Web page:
Shape up with life coaches They’re there to help you find answers –
objectively — By Joan Morris
When Rich Fettke first began his coaching practice, he found most people mistook him for a personal trainer. Now, Fettke says, most people he meets know exactly what he does as a living, and a good portion of them have actually used a personal coach.
Fettke, who lives in Lafayette, is a former bodybuilder and a still-active extreme athlete. He has jumped off cliffs and out of airplanes, scaled mountains and dived off bridges. Few things frighten him, yet he has patience and understanding for those of us whose palms start to sweat at the thought of speaking in public.
Last month, Fettke published "Extreme Success," a book that details a seven-part program for "success without struggle." Based largely on his experience with coaching, the book outlines ways of reaching goals by creating your own luck, developing the courage to change and using partnerships and alliances.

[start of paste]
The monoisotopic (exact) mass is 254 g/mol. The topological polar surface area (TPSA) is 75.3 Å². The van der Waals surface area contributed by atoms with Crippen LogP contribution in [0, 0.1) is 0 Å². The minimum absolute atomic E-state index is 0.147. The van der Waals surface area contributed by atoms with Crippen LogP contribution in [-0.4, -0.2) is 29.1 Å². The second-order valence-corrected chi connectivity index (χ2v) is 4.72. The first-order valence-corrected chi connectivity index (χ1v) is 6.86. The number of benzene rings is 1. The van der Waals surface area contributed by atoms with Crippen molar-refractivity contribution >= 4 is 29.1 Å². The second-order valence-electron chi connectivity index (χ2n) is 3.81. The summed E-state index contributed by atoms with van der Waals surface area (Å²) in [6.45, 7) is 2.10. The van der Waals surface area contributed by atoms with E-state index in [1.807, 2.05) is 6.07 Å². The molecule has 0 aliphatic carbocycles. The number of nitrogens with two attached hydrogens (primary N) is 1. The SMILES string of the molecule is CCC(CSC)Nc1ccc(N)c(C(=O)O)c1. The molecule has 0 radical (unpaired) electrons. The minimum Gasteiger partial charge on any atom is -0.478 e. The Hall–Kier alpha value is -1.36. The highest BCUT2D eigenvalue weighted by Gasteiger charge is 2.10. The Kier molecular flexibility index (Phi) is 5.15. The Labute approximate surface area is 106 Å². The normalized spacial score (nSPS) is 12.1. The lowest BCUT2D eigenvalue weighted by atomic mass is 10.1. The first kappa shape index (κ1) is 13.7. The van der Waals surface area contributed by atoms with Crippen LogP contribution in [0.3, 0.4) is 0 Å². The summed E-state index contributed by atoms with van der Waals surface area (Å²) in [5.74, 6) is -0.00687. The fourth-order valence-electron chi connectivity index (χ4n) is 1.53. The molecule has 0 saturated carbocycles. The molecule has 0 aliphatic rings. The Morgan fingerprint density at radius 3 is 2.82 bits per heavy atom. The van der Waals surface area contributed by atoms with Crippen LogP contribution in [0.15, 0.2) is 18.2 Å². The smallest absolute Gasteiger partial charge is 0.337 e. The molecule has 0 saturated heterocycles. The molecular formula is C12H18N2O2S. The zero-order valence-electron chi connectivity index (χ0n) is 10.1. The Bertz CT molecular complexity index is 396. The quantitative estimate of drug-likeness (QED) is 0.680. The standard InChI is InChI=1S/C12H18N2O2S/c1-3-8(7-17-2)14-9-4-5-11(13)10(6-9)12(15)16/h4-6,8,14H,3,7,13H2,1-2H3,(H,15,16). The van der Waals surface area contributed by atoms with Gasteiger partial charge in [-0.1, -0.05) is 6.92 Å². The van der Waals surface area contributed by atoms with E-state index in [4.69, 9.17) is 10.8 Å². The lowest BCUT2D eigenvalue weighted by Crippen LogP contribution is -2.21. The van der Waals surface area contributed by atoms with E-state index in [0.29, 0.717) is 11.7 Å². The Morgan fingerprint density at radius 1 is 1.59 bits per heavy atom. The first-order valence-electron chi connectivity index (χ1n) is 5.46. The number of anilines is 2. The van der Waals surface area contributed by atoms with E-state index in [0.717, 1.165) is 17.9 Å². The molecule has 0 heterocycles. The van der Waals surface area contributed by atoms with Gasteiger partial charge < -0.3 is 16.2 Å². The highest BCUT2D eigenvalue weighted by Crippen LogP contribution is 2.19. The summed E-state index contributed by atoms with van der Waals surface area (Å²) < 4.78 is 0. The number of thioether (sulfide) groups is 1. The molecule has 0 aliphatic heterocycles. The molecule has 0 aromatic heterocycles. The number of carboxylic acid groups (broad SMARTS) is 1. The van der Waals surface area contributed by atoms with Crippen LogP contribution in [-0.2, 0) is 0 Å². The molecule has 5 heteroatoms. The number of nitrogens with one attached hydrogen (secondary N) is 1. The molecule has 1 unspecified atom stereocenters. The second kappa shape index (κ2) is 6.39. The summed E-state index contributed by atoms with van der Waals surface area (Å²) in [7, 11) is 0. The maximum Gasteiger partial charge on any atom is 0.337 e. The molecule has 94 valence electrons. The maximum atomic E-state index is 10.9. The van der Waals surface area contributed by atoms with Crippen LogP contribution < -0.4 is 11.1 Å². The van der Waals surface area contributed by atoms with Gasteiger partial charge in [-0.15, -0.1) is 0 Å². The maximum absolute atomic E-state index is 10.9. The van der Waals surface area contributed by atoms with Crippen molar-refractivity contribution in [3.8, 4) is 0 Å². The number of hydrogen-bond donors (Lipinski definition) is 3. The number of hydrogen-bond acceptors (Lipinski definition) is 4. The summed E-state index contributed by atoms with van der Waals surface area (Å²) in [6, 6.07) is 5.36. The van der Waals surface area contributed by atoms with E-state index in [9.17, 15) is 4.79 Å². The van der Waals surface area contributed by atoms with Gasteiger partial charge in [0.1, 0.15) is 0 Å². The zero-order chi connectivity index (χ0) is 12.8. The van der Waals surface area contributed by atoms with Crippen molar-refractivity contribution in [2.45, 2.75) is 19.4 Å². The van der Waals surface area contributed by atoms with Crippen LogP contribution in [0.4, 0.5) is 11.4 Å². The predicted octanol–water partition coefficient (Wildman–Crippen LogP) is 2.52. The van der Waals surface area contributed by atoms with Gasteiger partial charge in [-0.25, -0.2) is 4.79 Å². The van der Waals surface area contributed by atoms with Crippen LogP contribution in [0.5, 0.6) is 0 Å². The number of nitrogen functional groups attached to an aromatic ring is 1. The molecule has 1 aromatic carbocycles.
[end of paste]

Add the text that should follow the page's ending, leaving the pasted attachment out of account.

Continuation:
Most people are looking for something, Fettke says: money, personal fulfillment, spirituality. Most people, he says, could use a guide toward finding those things.
"Today we are bombarded with so many tasks, to-dos, e-mail, voice mail, pagers, the kids," Fettke says. "The world is speeded up, and it’s almost like everyone has attention deficit disorder. A coach helps people see what’s important to them. To look at what they are doing that they don’t want to do, and what they want to do more of."
"It’s not a thing where the coach says here, this is what you need to do," Fettke says. "They have to come to it open and ready to make some changes, willing to tell the truth and willing to do what they say they’ll do. They have to do the work."